Friday, February 3, 2017

On Fideism

Many of the most fundamental things we believe, we believe without proof.

The external world, the past, the future, other minds, the general reliability of memory, that the future will resemble the past, that logic as we know it is reliable, and so on and on.

Why not God?

Especially me, with my crowded and colorful ontology of abstracta, possibilia, and immateria.

Which is not to say I have not, at various parts of my life, accepted arguments for God.

The argument a contingentia mundi, for example.

Or from the possibility of a necessary being.

But I don't actually see that it makes any practical difference.

No more than believing that there are sets, or propositions, or properties, say.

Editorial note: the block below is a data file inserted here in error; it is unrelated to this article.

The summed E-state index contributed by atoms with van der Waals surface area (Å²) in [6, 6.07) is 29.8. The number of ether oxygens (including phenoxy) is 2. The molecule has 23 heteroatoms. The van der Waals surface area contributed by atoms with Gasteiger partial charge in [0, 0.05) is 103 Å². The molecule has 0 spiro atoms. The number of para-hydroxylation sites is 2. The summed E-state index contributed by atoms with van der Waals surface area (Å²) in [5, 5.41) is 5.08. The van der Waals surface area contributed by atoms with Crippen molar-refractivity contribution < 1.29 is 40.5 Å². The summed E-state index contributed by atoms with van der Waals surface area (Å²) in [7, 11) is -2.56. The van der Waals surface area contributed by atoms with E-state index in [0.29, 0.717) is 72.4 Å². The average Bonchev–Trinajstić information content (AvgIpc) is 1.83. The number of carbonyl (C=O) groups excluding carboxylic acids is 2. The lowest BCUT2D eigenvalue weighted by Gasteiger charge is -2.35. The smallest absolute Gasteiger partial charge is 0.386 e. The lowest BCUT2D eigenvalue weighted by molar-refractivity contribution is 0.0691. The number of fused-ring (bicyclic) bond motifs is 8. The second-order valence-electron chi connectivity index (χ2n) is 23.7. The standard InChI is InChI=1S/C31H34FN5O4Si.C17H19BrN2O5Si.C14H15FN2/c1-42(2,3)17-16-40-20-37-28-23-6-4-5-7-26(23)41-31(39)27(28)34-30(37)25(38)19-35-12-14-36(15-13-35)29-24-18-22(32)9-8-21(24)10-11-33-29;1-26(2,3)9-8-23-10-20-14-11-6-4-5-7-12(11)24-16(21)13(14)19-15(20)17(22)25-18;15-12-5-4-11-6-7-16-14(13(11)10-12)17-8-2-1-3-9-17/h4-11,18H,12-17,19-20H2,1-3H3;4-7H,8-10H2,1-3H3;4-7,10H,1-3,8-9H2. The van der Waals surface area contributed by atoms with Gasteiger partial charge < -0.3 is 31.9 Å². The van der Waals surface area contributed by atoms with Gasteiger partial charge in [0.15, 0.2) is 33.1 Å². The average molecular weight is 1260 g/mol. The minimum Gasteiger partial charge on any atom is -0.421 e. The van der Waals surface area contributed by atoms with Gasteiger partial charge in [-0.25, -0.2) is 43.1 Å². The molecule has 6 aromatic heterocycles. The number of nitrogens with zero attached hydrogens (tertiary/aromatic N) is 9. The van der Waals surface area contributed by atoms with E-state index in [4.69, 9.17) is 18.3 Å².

On hearing my granddaughter, age 12 today, practice the violin.

The Hallelujah Chorus.

It's not even Christmas.

It's her birthday.

The things skeptics say we believe without proof optimists describe as self-evident.

Look up Plantiga and whether the existence of God is self-evident.

And the picture of God presented by that beautiful chorus is wholly wrong.

The idea of God as a king and lawgiver derives from the mythology of the Bible, and is religious fiction with no basis in fact.

In fact, it is by no means clear that or why an infinite, necessary, perfect, immutable, eternal being would create a world of contingency, imperfection, and constant change, at all.

Let alone then ape a needy human monarch, commanding and threatening and posturing like some pathetic Trump.

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